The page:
Taking difficult courses in one of the world’s most prestigious universities, topped with moving to a new and different country seemed daunting at first. Coming from Poland, I didn’t know if my academic preparation was enough to thrive in a Princeton classroom and whether I’d fit well in the American college social life. As these thoughts began to fill my mind when I entered the walls of the beautiful Princeton campus, I remembered a piece of advice that has helped me succeed throughout my life: don’t be afraid to ask for help. I never would have thought that this piece of advice could make such a difference in my transition to college.
As I progressed through my first fall semester, I quickly realized how many resources Princeton offers when you’re seeking advice. When I was choosing courses or became worried about my progress in them, I spoke to my wonderful academic adviser, Gene Grossman, a professor in the Department of Economics and Princeton School of Public and International Affairs who always knew exactly how to put me on the right track by both challenging me with exciting course choices and encouraging me to strike a work-life balance. Although he knew I was a prospective economics concentrator, he encouraged me to take Freshman Seminars which seemed to be very loosely connected with my concentration (one of which focused on the importance of failure in life, while the other on the constitutional debate over freedom of speech). These courses allowed me to discover areas of knowledge I never explored before and provided a healthy break from learning about economic consumption patterns and supply & demand.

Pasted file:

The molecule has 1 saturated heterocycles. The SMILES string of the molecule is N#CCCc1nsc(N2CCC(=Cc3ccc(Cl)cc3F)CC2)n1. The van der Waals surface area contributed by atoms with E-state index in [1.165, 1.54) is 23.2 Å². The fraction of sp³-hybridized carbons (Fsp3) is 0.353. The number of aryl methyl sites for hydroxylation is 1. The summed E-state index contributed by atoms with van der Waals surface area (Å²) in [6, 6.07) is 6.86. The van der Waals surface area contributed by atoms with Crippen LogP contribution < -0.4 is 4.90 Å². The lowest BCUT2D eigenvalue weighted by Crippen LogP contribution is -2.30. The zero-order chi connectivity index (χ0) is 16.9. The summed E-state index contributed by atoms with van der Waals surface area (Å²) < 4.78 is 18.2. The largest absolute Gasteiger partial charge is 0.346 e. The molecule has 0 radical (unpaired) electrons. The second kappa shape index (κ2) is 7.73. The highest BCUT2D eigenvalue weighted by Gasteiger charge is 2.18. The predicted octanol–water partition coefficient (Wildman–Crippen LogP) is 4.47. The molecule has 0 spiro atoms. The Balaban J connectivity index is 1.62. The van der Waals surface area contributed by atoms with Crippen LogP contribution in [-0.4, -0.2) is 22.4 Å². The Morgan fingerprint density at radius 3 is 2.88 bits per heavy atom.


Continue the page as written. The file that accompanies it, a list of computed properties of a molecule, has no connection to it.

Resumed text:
When I found my days getting disorganized and unproductive, I scheduled mentoring sessions with the McGraw Academic Life & Learning Consultants who helped me organize my academic life. When I feared I’d never secure a summer internship after my first year I spoke to the advisers at the Center for Career Development who helped me polish my resume and land an incredible summer opportunity. With their support, I had a wonderful experience working for Magma Partners during my first-year summer: a venture capital investment fund that focused on supporting fintech and insurtech startups in Latin America.
Finally, when I worried about adjusting to life in the United States I found a robust community at the Davis International Center. The Davis IC helped me effectively transition to living in a new culture. It allowed me to surround myself with people who found the same things about the United States to be different from their home countries and Davis IC empowered us to adapt to them together. I can certainly say that although Princeton has been a challenging experience, I was able to navigate through it well, without being afraid of failure. I proudly wear orange and black as I know that here I’m always surrounded by the right people who will help me succeed no matter what obstacle I encounter.